Patients who are frustrated by the lack of ADHD medications

A Denver woman drove two hours away to get her ADHD medication, which she couldn’t get anywhere else because of a shortage.

COLORADO, USA People with ADHD reported that they have struggled to get the medication they need throughout the year, driving for hours in hopes of getting their ADHD prescriptions.

Often patients walked away empty-handed. People suffering from drug shortages want to see the problem of supply and demand solved.

“When you’re off medication, you’re really stuck in this downward spiral,” said Jessica Urgo, who has ADHD and lives in Denver.

In the decades he’s had ADHD, Urgo has never had a problem getting his medication filled, until about a year ago. He went to pick up his Adderall at the pharmacy like he always did, but left empty handed.

It was like, okay, it’s a little weird, but like it’s not the end of the world,” Urgo said. The pharmacists seemed to have a bad feeling at one point where they said I’m really sorry, you can try this, you can try that.

This year it became the norm.

Then it started a cycle where it wouldn’t be ready in a few days, and then it wouldn’t be ready in another week, Urgo said. They just shrug their shoulders and say that’s the way it’s been and we just don’t know.

Urgos’s husband also has ADHD. At one point they were desperate.

We ended up driving two hours because it had been three weeks since we had received anything, Urgo said.

They have valued the little they have.

I have a big show today, so I definitely need it, and on Saturday I’m going to a party with a lot of people, and I don’t want to come off talking too much or missing social cues, Urgo said. But I have a choice.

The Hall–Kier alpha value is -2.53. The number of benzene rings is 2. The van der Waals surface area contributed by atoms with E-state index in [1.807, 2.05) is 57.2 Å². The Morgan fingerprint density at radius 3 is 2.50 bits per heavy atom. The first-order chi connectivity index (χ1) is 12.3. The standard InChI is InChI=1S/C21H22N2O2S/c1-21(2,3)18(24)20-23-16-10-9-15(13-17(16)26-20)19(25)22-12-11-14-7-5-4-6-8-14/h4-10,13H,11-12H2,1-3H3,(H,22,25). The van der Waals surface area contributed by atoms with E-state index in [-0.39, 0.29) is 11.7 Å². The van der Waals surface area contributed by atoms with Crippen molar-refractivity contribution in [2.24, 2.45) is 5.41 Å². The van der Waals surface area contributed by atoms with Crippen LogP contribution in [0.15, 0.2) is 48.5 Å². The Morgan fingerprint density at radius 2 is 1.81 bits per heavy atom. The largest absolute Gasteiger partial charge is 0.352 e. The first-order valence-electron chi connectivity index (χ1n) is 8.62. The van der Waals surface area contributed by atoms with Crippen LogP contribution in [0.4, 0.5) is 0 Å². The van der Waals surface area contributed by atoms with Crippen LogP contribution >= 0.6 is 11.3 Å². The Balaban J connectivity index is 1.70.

Urgo said medication is just another piece of the puzzle.

You have to come to it in the hands of all these different angels, Urgo said. You need therapy and the willingness to work on it yourself, and you need medication. And without those three pieces, it can really make it difficult.

Justin Vandenberg is the director of pharmacy business at Denver Health.

It’s scary, I worked in retail in my earlier years and seeing patients look on their faces and say sorry we’re apart, I don’t know when we’ll be back and that uncertainty really freaks them out. bind, Vandenberg said.

Vandenberg said the Drug Enforcement Administration, or DEA, recognizes Adderall as a controlled substance.

It belongs to the same class as fentanyloxycodone. It’s set up with a lot more checks and balances, and one of them is that the DEA sets an annual quota on how much can be done, and it looked at trends from previous years, Vandenberg said. And what it boils down to is a question of supply and demand. We have a lot more people who identify as having ADHD, and the number is growing. However, you look at these past trends of how much can be produced and it doesn’t match that.

Vandenberg said people need to take exactly what they are prescribed.

They say they’re five milligrams, but we have ten milligrams, we just can’t change that because of the prescription classification,” Vandenberg said. But we can call that doctor and they can get a new prescription for dozens and cut it in half. It’s about trying to be a little more creative to help the patient.

Vandenberg said work is being done behind the scenes to help people.

There are other conversations going on at the congressional level about the drug shortage, so I hope enough people will speak up that changes are coming, Vandenberg said. What that change must be, that must be decided.

Urgo wants to see the problem solved. “I get told I’m so smart, I know I’m smart, but it feels so debilitating not being able to do the things you want to do,” Urgo said.

Urgo hoped that other people fighting the same battle would give themselves a little mercy.

You just have to be nicer and kinder to yourself and you have to be a good advocate for yourself,” Urgo said.

The patient talks with the pharmacist and the provider, and it’s an open conversation, Vandenberg said. I can speak for myself, it really gets you passionate and wanting to go at it the next day and the day after seeing these stories. First of all, it breaks your heart, but when you can turn it around and put a smile on patients’ faces, I’m really here for it.

If I could take my medicine every day, I would be happier and able to do more, Urgo said.

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